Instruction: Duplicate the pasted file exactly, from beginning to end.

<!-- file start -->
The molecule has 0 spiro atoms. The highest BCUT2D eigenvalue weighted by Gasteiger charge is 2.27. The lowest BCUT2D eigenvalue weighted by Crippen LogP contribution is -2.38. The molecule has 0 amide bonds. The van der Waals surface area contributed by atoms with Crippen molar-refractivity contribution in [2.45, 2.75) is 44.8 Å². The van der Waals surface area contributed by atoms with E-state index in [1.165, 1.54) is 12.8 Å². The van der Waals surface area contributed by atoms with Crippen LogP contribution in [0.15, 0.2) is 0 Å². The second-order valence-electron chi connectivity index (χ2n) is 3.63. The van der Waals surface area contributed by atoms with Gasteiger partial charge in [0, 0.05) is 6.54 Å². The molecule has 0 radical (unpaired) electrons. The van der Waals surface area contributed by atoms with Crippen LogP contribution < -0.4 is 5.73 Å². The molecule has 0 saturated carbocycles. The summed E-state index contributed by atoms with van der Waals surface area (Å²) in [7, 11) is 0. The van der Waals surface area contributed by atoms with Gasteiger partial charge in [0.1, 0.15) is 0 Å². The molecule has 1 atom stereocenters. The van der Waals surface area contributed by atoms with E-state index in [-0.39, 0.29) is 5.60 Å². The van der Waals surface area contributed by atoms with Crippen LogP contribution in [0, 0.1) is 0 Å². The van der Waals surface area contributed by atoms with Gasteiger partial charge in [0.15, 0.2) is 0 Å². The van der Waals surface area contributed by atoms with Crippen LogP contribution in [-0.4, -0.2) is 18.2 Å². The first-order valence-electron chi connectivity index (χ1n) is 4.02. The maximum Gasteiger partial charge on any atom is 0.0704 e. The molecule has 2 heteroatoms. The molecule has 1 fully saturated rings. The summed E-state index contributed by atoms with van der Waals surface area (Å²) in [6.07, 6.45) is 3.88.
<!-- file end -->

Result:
The molecule has 0 spiro atoms. The highest BCUT2D eigenvalue weighted by Gasteiger charge is 2.27. The lowest BCUT2D eigenvalue weighted by Crippen LogP contribution is -2.38. The molecule has 0 amide bonds. The van der Waals surface area contributed by atoms with Crippen molar-refractivity contribution in [2.45, 2.75) is 44.8 Å². The van der Waals surface area contributed by atoms with E-state index in [1.165, 1.54) is 12.8 Å². The van der Waals surface area contributed by atoms with Crippen LogP contribution in [0.15, 0.2) is 0 Å². The second-order valence-electron chi connectivity index (χ2n) is 3.63. The van der Waals surface area contributed by atoms with Gasteiger partial charge in [0, 0.05) is 6.54 Å². The molecule has 0 radical (unpaired) electrons. The van der Waals surface area contributed by atoms with Crippen LogP contribution < -0.4 is 5.73 Å². The molecule has 0 saturated carbocycles. The summed E-state index contributed by atoms with van der Waals surface area (Å²) in [7, 11) is 0. The van der Waals surface area contributed by atoms with Gasteiger partial charge in [0.1, 0.15) is 0 Å². The molecule has 1 atom stereocenters. The van der Waals surface area contributed by atoms with E-state index in [-0.39, 0.29) is 5.60 Å². The van der Waals surface area contributed by atoms with Crippen LogP contribution in [0, 0.1) is 0 Å². The van der Waals surface area contributed by atoms with Gasteiger partial charge in [0.15, 0.2) is 0 Å². The van der Waals surface area contributed by atoms with Crippen LogP contribution in [-0.4, -0.2) is 18.2 Å². The first-order valence-electron chi connectivity index (χ1n) is 4.02. The maximum Gasteiger partial charge on any atom is 0.0704 e. The molecule has 2 heteroatoms. The molecule has 1 fully saturated rings. The summed E-state index contributed by atoms with van der Waals surface area (Å²) in [6.07, 6.45) is 3.88.